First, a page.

Farmers Market Italian Heirloom Summer Squash

What is an heirloom fruit or vegetable?

Although there are varying definitions, heirlooms are ancient varieties of seeds (at least 50 years old) that pre-date WWII. The seeds have been handed down from one generation to the next and usually come from a particular region. All heirloom seeds are open-pollinated, which means they are pollinated with no human intervention. The pollination occurs naturally by insects, wind or rain. The fruits and vegetables maintain their characteristics from one year to the next, which preserves agricultural heritage. However, heirloom plants are less predictable in terms of fruit size, uniformity and harvest time compared to commercially hybridized varieties.

Is heirloom seed better than hybrid seed?

Most farmers and consumers agree that heirloom seed produces better tasting produce compared to commercially produced, hybridized seed. This is because commercially produced hybrid seed (called F1) is cross-bred to produce fruits and veggies that resist disease, withstand long hauls or change color or size. Besides taste, another issue with commercial hybrid seed is that it is sterile, requiring farmers to buy new seed every year. This puts big profits into the pockets of the large seed companies, with little leftover, especially for small family farmers.

Hybridization has its pros and cons. It was developed to improve food and crops. Commercially produced hybrid seed (F1) are the result of two plants with specific characteristics being deliberately crossed to produce a new third variety. Hybrid plants are more productive and have more predictable characteristics than heirlooms. Some varieties of hybrid seed are open pollinated and can be replanted year after year. Contrary to popular belief, hybrid seed and plants are not genetically modified.

Why the lure of heirloom fruits and vegetables?

It’s a taste experience that links us to the past, creating a feeling of nostalgia. Eating delicious, ancient produce may trigger memories of family meals that were made from scratch with produce from the garden or from a neighborhood specialty store. It takes us back to the days before industrial agriculture. While the industrialization of farming in the U.S. allowed cheaper, more uniform produce, it weakened the excitement about food. There is a greater connection to food when choosing a misshaped tomato from the local farmers market, brimming with sweetness and freshness because it was just picked only a day or so ago.  Heirloom seed and other open pollinated seed create biodiversity by producing new genetic profiles in nature.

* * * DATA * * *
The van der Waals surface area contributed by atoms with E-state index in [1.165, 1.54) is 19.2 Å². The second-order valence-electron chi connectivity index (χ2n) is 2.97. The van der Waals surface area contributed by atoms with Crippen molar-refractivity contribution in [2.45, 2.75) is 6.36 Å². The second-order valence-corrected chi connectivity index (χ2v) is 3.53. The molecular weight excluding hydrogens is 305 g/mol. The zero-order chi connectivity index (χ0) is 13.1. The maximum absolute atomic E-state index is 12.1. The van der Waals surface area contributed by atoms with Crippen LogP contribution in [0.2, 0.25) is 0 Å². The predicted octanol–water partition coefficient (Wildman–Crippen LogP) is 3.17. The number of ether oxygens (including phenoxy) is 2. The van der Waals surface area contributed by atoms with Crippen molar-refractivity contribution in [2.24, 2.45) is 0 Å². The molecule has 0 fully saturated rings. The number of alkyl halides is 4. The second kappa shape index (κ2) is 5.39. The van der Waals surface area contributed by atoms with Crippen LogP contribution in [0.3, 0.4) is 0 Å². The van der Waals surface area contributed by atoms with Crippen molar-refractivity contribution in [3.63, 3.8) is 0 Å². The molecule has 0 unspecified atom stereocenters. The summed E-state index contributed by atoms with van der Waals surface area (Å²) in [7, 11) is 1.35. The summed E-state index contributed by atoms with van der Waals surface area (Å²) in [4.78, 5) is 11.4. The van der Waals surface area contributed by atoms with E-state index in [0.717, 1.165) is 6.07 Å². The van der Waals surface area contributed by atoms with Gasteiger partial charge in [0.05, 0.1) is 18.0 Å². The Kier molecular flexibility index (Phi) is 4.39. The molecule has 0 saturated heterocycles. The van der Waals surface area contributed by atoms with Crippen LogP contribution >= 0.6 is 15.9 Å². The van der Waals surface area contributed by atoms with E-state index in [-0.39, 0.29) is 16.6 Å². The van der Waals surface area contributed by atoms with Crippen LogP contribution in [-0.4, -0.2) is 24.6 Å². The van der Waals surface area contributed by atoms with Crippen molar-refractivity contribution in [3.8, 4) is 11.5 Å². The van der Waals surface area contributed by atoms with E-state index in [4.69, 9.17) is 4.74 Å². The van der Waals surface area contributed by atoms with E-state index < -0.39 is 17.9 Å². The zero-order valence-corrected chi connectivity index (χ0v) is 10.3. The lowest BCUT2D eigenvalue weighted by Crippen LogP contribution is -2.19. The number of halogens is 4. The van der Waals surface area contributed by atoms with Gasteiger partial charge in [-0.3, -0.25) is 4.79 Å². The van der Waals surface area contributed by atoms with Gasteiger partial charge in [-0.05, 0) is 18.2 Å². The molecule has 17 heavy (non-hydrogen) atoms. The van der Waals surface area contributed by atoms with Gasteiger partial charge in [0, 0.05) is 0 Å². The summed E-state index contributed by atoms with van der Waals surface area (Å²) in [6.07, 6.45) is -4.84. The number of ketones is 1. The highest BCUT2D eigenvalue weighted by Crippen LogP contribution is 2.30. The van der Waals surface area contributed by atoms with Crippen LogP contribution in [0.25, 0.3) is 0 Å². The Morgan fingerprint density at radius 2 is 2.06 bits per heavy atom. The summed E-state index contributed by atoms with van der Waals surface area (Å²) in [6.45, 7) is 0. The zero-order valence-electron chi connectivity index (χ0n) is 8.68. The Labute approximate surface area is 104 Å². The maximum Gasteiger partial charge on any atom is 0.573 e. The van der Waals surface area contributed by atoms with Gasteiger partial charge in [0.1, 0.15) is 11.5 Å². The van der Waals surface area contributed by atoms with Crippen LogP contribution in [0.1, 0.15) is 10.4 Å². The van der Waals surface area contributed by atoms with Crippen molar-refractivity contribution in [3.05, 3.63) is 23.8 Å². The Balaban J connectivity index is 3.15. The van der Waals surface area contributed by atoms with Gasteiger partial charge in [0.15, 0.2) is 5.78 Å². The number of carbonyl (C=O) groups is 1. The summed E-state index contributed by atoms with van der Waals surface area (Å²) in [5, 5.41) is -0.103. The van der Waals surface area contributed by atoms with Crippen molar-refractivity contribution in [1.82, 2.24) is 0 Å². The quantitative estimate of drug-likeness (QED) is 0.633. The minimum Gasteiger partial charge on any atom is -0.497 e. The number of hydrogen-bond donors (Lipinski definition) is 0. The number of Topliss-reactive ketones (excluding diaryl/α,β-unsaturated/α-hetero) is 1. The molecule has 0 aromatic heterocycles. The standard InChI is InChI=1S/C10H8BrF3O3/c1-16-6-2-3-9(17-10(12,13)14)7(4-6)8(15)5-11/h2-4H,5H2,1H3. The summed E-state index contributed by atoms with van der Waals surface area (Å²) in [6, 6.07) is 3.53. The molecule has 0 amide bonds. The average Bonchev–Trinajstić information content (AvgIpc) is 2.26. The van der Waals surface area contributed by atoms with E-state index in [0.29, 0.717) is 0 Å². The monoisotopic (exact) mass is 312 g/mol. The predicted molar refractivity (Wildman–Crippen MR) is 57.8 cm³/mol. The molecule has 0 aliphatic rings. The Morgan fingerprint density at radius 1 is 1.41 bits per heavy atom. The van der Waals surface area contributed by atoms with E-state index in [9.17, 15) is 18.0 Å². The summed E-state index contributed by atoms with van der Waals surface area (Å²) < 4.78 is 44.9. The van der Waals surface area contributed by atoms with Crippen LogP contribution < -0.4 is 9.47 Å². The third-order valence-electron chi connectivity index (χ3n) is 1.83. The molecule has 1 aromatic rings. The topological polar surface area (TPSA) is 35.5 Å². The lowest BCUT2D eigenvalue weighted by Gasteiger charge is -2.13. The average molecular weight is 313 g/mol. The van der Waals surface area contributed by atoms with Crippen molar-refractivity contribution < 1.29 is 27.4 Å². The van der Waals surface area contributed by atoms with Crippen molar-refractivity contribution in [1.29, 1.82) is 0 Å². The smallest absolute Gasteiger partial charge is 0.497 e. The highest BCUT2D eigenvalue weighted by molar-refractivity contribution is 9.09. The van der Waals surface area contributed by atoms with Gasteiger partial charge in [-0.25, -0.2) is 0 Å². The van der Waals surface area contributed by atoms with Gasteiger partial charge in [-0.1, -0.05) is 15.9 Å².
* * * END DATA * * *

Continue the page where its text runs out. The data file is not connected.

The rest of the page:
For your own garden, try hybrids, heirlooms, or a combination of both types.

Heirloom Italian “Costata Romanesco” Summer Squash

Meet the heirloom Italian Costata Romanesco summer squash:

  • This delicious Italian heirloom zucchini, originating from Rome has pale green flecks and deeply grooved ribs running from stem to blossom with dark and light stripes. It produces bright orange blossoms that are traditionally stuffed and baked (or fried). The flavor of the zucchini is both sweet and nutty.
  • Grows during the spring and summer months.
  • Thrives in warm climates with a lot of sun and moderate water.
  • Also known as “Ribbed Roman” squash.
  • Eat the skin, especially if grown organically!
  • Store in the crisper drawer of the fridge—unwashed. Pre-washing promotes decay. The skin bruises easily, so handle with care. Use within a week.
  • Good source of fiber and high in vitamin C and potassium.

Cooking Italian Costata Romanesco summer squash:

  • For a unique scalloped shape around its edges, slice into 1/4-inch slices (thick coins). Then sauté, steam, roast or grill.
  • Larger more mature squashes are ideal for halving, hollowing, stuffing and baking.
  • RECIPE for roasting summer squash: Cut into 3-inch wide pieces and then quarter lengthwise. Toss with a small amount of extra virgin olive oil and sea salt. Roast in a preheated oven at 400 degrees Fahrenheit (205 Celsius) for about 30 minutes. Serve.

For more healthy Mediterranean recipes and diet secrets of the super-healthy, read my book: Beyond The Mediterranean diet: European Secrets Of The Super-Healthy, available on